An anime DVD boxed set.
Let's face it; on the whole, Mobile-Fighter G Gundam is typically considered by fans to be the black sheep of the Gundam franchise. I knew this going into the 49-episode DVD collection, which is spaced out across two 6-disc sets from Bandai under the budget-friendly Anime Legends collections.
So consistent was the negative feedback of the series that I purposely began my Gundam viewing obsession with the original, followed by Zeta, Wing, Seed, 0080, and 0083 all before tearing into G. With apprehension and low expectations, I began the 49-episode journey of Domon Kasshu and company and am pleased to report that I was pleasantly surprised. Before we get into the nitty-gritty of the highs and lows of the show itself, let us take a moment to discuss G Gundam's roots and developments.
As many know, the Mobile Suit Gundam franchise is one of the longest-standing and most successful licenses to come out of Japan, a nation known for an obsession with all-things Giant Robot. That said, back in 1994 the Gundam franchise was already celebrating its fifteenth year of existence and commemorated the occasion with three individual and unrelated programs (G was the first of the three, followed by Wing then the 08th MS Team).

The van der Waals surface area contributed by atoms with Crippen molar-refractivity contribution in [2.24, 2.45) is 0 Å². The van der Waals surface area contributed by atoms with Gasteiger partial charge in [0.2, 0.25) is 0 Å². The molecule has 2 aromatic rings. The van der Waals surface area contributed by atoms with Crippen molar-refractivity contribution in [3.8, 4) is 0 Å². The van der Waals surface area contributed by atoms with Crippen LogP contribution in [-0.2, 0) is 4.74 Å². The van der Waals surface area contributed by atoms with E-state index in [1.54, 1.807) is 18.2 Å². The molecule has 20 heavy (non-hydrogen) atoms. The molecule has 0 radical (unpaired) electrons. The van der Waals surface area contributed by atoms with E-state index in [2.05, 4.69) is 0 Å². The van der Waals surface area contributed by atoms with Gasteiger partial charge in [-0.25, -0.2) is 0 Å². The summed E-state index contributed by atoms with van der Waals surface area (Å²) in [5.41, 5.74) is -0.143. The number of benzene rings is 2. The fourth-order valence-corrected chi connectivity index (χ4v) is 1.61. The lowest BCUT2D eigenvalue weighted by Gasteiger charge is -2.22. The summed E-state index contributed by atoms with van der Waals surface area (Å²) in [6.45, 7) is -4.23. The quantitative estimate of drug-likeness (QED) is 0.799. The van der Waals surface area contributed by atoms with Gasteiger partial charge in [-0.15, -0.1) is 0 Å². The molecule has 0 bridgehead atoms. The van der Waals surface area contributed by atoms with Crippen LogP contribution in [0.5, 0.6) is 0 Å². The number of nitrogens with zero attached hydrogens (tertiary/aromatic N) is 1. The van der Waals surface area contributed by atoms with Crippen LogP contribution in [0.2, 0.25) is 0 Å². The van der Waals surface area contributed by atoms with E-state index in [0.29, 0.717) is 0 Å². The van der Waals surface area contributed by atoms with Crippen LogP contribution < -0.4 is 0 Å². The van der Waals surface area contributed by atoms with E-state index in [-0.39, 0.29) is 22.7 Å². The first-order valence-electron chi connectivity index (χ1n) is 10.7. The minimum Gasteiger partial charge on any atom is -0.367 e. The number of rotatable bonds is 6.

Airing in Japan in 1994 (and running through 1995), G Gundam maintains the dark, gritty feel of shows from the era like Gundam Wing. However, unlike Wing, G Gundam takes place in the Future Century (FC) where the earth-nations-inspired space colonies battle it out to earn control over the planet for a four-year term. Democracy be darned, this responsibility is determined through a Roman Gladiator style tournament whereby each colony sends a Gundam (& pilot) to duke it out on the planet's surface, often at the expense of the population/ landmarks.
On paper the plot sounds pretty weak and certainly contributed to my low expectations going into the program. However, and like the rest of the Gundam franchise in general, the show's writers wisely pace the larger plot context against the more-immediate and relatable struggles of a lead character, his love interest, and a mysterious photograph. In truth, the "mortal combat" theme of each episode serves only as a story progression tool while the cast is methodically introduced.
Where the show succeeds is through its immature yet lovable cast of characters. National pride (and clichés) abounds and constantly reminded this author of the simple reality that nobody but the Japanese could have so flawlessly pulled it off. Die-hard fans of the Gundam mythos will likely cringe at Mobile Suits (or Mobile Fighters as the case may be) decked out to resemble a boxer or a windmill make their appearance. However I should point out that for every laughable gimmick displayed, there are at least a pair of wicked-cool Mobile Fighter designs including Neo-Germany's Shadow Gundam, Neo-China's Dragon Gundam and even lead character Domon Kasshu's Shining and Burning Gundams.